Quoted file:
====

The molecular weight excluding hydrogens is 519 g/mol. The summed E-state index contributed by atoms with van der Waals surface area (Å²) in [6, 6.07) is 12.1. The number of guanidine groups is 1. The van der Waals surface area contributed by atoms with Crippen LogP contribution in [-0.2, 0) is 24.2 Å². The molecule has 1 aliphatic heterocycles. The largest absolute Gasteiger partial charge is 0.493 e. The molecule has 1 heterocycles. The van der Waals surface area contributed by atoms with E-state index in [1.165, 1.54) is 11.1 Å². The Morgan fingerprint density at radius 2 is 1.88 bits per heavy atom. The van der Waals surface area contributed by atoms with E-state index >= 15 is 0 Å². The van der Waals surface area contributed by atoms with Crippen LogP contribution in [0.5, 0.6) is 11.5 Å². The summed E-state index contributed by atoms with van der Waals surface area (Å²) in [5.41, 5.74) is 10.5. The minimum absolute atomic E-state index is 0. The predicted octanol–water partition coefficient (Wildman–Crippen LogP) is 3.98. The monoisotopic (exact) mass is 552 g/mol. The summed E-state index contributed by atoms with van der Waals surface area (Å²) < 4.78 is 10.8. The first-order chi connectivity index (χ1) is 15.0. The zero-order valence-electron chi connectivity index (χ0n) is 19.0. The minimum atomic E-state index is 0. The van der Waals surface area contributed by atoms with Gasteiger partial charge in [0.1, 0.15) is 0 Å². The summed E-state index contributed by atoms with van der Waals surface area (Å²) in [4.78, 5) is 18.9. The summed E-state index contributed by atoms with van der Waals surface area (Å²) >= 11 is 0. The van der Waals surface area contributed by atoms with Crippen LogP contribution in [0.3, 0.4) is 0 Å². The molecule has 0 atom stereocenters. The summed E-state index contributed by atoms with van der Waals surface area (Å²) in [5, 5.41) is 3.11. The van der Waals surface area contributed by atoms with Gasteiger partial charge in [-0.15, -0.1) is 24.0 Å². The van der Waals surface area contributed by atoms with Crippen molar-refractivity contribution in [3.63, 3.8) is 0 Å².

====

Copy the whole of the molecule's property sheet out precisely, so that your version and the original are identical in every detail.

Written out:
The molecular weight excluding hydrogens is 519 g/mol. The summed E-state index contributed by atoms with van der Waals surface area (Å²) in [6, 6.07) is 12.1. The number of guanidine groups is 1. The van der Waals surface area contributed by atoms with Crippen LogP contribution in [-0.2, 0) is 24.2 Å². The molecule has 1 aliphatic heterocycles. The largest absolute Gasteiger partial charge is 0.493 e. The molecule has 1 heterocycles. The van der Waals surface area contributed by atoms with E-state index in [1.165, 1.54) is 11.1 Å². The Morgan fingerprint density at radius 2 is 1.88 bits per heavy atom. The van der Waals surface area contributed by atoms with E-state index >= 15 is 0 Å². The van der Waals surface area contributed by atoms with Crippen LogP contribution in [0.5, 0.6) is 11.5 Å². The summed E-state index contributed by atoms with van der Waals surface area (Å²) in [5.41, 5.74) is 10.5. The minimum absolute atomic E-state index is 0. The predicted octanol–water partition coefficient (Wildman–Crippen LogP) is 3.98. The monoisotopic (exact) mass is 552 g/mol. The summed E-state index contributed by atoms with van der Waals surface area (Å²) < 4.78 is 10.8. The first-order chi connectivity index (χ1) is 15.0. The zero-order valence-electron chi connectivity index (χ0n) is 19.0. The minimum atomic E-state index is 0. The van der Waals surface area contributed by atoms with Gasteiger partial charge in [0.1, 0.15) is 0 Å². The summed E-state index contributed by atoms with van der Waals surface area (Å²) in [4.78, 5) is 18.9. The summed E-state index contributed by atoms with van der Waals surface area (Å²) >= 11 is 0. The van der Waals surface area contributed by atoms with Crippen LogP contribution in [0.3, 0.4) is 0 Å². The molecule has 0 atom stereocenters. The summed E-state index contributed by atoms with van der Waals surface area (Å²) in [5, 5.41) is 3.11. The van der Waals surface area contributed by atoms with Gasteiger partial charge in [-0.15, -0.1) is 24.0 Å². The van der Waals surface area contributed by atoms with Crippen molar-refractivity contribution in [3.63, 3.8) is 0 Å².